Watch out Hove, the perfect pizza dough has landed.
If you’ve read our Random Bites review of Purezza, the plant-based pizza place with branches in Brighton and Camden, you’ll know we’re big fans of their food, style and ethos.
But neither location is convenient for us so we were very pleased to discover they’ve opened a new branch in Hove.
I was all, ‘How, what ‘n’ where?’
Pork Belly was ‘Ooooh, pizza!’
Any new venture is pretty demanding at the best of times, but pizza in a pandemic? Well that adds a whole layer of complexity.
Founder Tim Barclay says, ‘A heck of a lot of planning and forecasting goes into opening a restaurant, but 2020 has come along and basically made a mockery of it all. We’ve had to rethink a lot of things – seating numbers, revenue, supply etc. and try to estimate how things might be affected in the short, medium and long term.’
‘Overall, we’ve been lucky though – we pivoted quickly as a brand and upped our delivery game, and have had the pleasure of delivering literally thousands of pizzas to NHS staff and key workers during lockdown. Our team will continue to work with whatever gets thrown our way and ensure Purezza is doing the best that it can at all times.’
So back to that dough. Pizza is what they do, and they do it very well. Their bases are either wholegrain sourdough, hemp or a gluten-free version they call Freedom, so there are plenty of options. And the fact that the toppings are all vegan is almost beside the point. What they really are is flavourful, exciting and unusual.
The Hove branch offers exactly the same menu as the others, and its decor is similar – shades of leafy green, rustic tables and a relaxed feel. It’s larger than the Brighton branch, spread across two floors and is also perfectly placed for grabbing a takeaway and heading down to Hove Lawns and the beach.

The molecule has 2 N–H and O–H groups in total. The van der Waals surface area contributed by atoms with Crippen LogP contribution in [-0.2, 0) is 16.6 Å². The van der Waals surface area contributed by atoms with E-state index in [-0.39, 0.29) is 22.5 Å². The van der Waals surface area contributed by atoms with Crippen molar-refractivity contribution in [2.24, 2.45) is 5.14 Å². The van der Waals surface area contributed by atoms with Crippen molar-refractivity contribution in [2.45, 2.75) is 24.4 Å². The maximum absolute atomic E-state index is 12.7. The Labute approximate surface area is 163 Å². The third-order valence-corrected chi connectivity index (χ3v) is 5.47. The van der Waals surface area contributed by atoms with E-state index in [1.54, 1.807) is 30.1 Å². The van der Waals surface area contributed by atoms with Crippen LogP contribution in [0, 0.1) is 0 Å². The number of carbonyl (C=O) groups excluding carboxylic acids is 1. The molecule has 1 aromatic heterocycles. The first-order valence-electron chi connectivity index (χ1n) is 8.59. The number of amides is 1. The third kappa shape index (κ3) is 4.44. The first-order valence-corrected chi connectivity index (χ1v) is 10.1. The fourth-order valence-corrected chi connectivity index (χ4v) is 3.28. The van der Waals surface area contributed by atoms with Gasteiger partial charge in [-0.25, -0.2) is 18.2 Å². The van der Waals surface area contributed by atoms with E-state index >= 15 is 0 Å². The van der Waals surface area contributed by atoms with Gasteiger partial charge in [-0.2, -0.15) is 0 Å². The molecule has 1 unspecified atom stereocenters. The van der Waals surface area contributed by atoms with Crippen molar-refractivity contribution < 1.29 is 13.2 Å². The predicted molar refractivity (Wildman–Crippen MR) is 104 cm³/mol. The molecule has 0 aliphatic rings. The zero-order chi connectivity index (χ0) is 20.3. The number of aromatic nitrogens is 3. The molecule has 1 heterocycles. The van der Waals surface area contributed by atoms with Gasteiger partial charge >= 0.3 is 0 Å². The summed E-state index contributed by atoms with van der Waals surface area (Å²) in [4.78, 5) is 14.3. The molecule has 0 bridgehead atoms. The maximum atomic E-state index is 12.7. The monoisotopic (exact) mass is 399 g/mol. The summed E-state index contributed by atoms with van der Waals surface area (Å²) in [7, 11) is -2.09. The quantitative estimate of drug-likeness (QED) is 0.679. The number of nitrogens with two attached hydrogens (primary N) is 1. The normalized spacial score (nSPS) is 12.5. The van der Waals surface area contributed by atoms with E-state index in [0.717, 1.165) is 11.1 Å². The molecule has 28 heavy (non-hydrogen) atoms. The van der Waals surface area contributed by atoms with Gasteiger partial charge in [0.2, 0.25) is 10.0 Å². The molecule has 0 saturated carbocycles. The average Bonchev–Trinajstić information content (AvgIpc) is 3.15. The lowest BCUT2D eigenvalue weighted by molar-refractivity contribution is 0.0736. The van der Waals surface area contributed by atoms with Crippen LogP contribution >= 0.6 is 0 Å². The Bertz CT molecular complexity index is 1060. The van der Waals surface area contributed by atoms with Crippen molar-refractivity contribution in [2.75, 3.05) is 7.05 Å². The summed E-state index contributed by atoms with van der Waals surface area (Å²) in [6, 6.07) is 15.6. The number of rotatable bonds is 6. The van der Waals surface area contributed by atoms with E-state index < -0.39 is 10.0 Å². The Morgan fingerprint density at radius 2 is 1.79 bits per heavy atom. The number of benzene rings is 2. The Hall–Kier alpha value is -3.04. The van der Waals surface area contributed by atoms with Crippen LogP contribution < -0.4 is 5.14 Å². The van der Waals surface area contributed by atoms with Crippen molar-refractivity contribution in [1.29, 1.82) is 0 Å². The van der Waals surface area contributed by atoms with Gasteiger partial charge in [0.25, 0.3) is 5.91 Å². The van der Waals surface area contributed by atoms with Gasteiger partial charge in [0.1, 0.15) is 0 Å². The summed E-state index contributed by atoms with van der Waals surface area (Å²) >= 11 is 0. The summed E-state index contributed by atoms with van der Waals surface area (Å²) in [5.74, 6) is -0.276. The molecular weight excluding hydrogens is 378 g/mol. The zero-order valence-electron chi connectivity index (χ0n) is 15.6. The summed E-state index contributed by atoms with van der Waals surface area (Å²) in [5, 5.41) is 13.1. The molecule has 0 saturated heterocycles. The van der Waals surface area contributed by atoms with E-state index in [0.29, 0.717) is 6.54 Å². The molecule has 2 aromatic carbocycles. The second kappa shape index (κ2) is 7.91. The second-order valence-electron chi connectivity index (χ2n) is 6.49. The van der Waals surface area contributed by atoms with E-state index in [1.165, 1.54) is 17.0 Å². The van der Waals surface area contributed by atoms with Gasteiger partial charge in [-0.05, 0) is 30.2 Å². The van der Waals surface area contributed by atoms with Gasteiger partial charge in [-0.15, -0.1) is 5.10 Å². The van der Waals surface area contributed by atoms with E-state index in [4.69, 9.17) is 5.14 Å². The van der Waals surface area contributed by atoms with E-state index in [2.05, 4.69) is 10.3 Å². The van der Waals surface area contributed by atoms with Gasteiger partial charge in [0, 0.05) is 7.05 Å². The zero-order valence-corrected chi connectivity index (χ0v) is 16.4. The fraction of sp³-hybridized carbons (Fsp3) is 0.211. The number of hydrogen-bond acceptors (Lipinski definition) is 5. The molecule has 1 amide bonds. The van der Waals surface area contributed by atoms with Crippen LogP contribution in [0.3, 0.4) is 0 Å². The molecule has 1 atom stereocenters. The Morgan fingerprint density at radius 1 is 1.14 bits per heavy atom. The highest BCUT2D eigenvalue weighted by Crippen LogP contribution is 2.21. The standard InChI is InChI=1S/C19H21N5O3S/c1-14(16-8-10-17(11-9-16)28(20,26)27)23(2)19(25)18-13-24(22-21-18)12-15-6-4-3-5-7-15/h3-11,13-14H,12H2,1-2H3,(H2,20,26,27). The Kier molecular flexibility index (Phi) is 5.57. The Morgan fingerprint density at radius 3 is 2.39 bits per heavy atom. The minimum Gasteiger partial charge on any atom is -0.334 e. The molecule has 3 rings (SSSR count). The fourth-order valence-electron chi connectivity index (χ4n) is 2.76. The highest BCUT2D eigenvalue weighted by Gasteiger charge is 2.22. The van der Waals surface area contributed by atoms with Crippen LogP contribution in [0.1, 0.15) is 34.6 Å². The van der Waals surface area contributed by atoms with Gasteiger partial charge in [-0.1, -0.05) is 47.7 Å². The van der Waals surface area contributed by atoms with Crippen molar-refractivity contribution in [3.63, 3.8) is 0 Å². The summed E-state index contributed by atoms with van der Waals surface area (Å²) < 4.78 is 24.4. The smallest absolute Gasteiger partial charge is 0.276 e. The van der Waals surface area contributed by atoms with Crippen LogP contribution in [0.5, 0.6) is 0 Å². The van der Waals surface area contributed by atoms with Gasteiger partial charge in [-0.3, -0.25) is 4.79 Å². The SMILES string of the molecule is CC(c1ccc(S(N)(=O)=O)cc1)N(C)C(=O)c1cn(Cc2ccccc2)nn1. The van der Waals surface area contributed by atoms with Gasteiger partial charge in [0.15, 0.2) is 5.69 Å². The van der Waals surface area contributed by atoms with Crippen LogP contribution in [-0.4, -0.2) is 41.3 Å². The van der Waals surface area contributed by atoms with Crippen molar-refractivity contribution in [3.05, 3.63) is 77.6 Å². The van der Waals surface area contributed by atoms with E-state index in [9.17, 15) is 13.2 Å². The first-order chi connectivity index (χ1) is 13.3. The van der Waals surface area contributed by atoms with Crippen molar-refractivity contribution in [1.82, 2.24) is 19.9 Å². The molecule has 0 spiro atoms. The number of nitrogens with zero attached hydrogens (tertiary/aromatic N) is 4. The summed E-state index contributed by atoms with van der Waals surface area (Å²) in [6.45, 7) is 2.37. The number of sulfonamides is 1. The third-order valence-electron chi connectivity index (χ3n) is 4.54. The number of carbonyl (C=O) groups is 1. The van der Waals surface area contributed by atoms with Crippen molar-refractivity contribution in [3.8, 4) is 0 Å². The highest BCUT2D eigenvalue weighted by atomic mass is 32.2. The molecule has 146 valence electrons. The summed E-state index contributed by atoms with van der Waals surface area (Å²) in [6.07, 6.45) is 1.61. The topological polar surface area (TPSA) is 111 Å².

We went along to the ‘soft launch’ – a sort of dry run for the staff before they opened up to all. The pandemic’s caused a few issues with suppliers and that led to the first big disappointment of the night – no fermented cheese platter! This is my favourite thing about Purezza, a range of cashew nut cheeses, flavoured with subtly different seasonings and textures. It’s meant for two but in the past I have been known to consume almost the whole lot myself, skip the pizza and head straight to dessert.
The situation is temporary – they hope to be up and fermenting again within a few weeks – but we went for the garlic bread instead; soft dough loaded with fresh garlic and rosemary.
Pork Belly stayed with the carbs for his main course, choosing ‘The One That’s Telling Porkies’ – BBQ flavoured mock-pork pieces, melted non-dairy cheddar, wild forest mushrooms and semi-dried tomatoes. If you’re a meat lover you’d be hard pressed to tell it’s plant-based. A satisfyingly large pizza that packs plenty of flavour.